Iceland’s volcanic revenge on China?


Iceland -Punching above its weight?

 There’s an old joke about how many famous Belgians you can name, alluding to the concept of the country having an image problem within Europe and being perceived as a dull, bureaucratic place with few redeeming features.   I’ve written about this before on my previous blog site, but I digress.

Well apart from Hergé, the cartoonist and creator of Tintin, Georges Simenon, creator of fictional detective Maigret, Django Reinhardt the jazz guitarist, Jean-Claude Van Damme the so-called actor, the Tour de France-winning cyclist Eddy Mercx, King Leopold who left a dubious colonial legacy in the Congo, Sandra Kim, winner of the 1986 Eurovision Song contest, Adolphe Sax, inventor of the saxophone, the Renaissance artist Ruebens, the 20th century artist René Magritte, pop musician Plastic Bertrand, Jean-Marc Bosman, the footballer who changed the transfer rules, tennis players Kim Clijsters and Justine Henin and the singing nun Jeanne Deckers – I’m afraid I can’t think of a single famous Belgian.

Another European country which suffers from a similar syndrome is Iceland.  Although a country with a tiny population of only a few hundred thousand (ie equivalent to the population of Greater Belfast) Iceland has something of a reputation for punching above its weight.  Apart from its banks’ unsuccessful attempt to buy the world, the country’s  national football team recorded a famous victory over Northern Ireland – a team which also recently lost to that other great footballing superpower Albania – but of course it’s all the fault of those nasty southerners for stealing their players – as a certain blogger would have us believe.

The only famous Albanians I can think of are King Zog, the fomer communist-era premier Enver Hoxha and the nun Mother Teresa, who was actually born in what is now the Fomer Yugoslav Republic of Macedonia, so techically may not count.  Neverthless the Albanian authorities still saw fit to name their main airport after her.  Rather ironic that a former atheist state, now nominally Muslim should hold a Christian figurehead in such high regard.  One of Belfast’s two airports is named after an alcoholic wife-beater, so follow that as they say.

A famous Albanian?

Iceland however despite its small population has produced many celebrated sons and daughters including the late former Mastermind presenter Magnus “I’ve started so I’ll finish” Magnusson, the pop musician Björk Guðmundsdóttir, the band Sigur Rós, the odd “Miss World”, Erik the Red, discoverer of Greenland,  Eggert Magnússon the businessman and former chairman of West Ham and the Tottenham footballer Eiður Guðjohnsen.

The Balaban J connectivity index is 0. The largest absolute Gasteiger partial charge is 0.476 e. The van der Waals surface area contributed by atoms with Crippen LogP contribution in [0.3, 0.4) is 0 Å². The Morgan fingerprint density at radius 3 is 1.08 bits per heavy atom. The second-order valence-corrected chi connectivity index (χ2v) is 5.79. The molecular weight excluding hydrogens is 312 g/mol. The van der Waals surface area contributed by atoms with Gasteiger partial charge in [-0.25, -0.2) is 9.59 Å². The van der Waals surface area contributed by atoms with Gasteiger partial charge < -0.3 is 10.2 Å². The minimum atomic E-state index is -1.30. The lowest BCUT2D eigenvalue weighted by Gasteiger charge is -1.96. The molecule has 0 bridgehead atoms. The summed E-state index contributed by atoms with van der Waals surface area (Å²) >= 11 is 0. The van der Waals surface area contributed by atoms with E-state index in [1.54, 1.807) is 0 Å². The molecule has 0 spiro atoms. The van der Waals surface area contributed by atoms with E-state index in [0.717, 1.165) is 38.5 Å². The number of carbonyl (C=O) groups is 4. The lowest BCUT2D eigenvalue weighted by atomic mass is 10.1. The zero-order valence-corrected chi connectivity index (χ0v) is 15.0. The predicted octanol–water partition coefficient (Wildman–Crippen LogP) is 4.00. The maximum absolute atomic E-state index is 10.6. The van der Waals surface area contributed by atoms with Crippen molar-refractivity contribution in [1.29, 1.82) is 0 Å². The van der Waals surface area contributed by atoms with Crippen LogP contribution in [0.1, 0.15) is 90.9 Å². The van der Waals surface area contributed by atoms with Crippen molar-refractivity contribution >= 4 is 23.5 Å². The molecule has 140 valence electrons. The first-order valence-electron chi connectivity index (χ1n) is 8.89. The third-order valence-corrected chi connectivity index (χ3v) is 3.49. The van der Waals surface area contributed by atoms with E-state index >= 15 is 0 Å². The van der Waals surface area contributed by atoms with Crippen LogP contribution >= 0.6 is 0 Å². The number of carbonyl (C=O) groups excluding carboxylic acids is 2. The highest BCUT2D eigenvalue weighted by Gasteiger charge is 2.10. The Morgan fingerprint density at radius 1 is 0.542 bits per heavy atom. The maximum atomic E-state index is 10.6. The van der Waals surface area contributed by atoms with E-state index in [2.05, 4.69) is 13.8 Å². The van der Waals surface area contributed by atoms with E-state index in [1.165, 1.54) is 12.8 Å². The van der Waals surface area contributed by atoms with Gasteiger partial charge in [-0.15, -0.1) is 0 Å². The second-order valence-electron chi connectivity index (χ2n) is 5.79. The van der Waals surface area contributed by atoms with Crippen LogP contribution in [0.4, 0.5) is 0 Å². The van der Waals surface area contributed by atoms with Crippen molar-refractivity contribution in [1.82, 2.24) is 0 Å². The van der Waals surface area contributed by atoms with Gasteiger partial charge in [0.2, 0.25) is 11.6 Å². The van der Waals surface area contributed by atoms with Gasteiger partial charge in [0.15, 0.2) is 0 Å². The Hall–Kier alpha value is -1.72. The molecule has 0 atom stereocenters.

Anyway, getting to the point of this blog – Iceland has been in the news twice during the last 12 months following two unforeseen disasters – the collapse of its banks (and by extension the whole national economy) and the eruption of the Eyjafjallajökull volcano which has sent a cloud of volcanic dust into the air over Europe resulting in chaos at the airports.  However one wonders whether the eruption was purely natural or might if have been man-made? 

Iceland was of course engaged in an obscure trade war with its not-so-near neighbour China in 1902, an event which still causes some resentment between the two countries.

There is speculation among world intelligence sources that the eruption was deliberately engineered by Icelandic geologists as an act of revenge for the Sino-Icelandic war, in the hope that the cloud of ash would eventually find its way to China.

Stranger things have happened (but not in Iceland).


Remembering the Sino-Icelandic War

Plastic dinosaurs: the cause of the Sino-Icelandic war

The Institute of Asio-Nordic Studies has called on academics all over the world to recognise the significance of that long-forgotten naval conflict the Sino-Icelandic war of 1902.  This obscure maritime war between the two great sea-faring  powers of the early 20th century Iceland and China evolved from a trade dispute related to tax duties imposed on the export of plastic dinosaurs for distribution in cereal packets.

In fact the war has been almost airbrushed completely from the history books and is no longer taught in either Chinese or Icelandic schools.   Both Beijing and Reykjavik have played down the impact of the war such is their embarrassment about its causes.

The only known expert on the war is the discredited academic Dr Paul Lawkins of the Faculty of Sino-European Warfare at the University of the Faeroe Islands.  Lawkins was sacked from his previous post at Carrickmore University for suggesting that 90% of the world’s pollution was caused by the emissions from cat yawns.

However Dr Lawkins has achieved significant progress in his efforts to bring the Sino-Icelandic War to public attention.  During an archaeological dig in Icleand’s barren volanic interior he unearthed the long lost grave of Captain Floo, commander of the Icelandic naval fleet which launched the unsuccesful attempt to shell Shanghai harbour. 

The inscription on the gravestone carved in ancient Icelandic rune script provides a fitting epitaph.  According to Dr Lawkins’ translation it reads: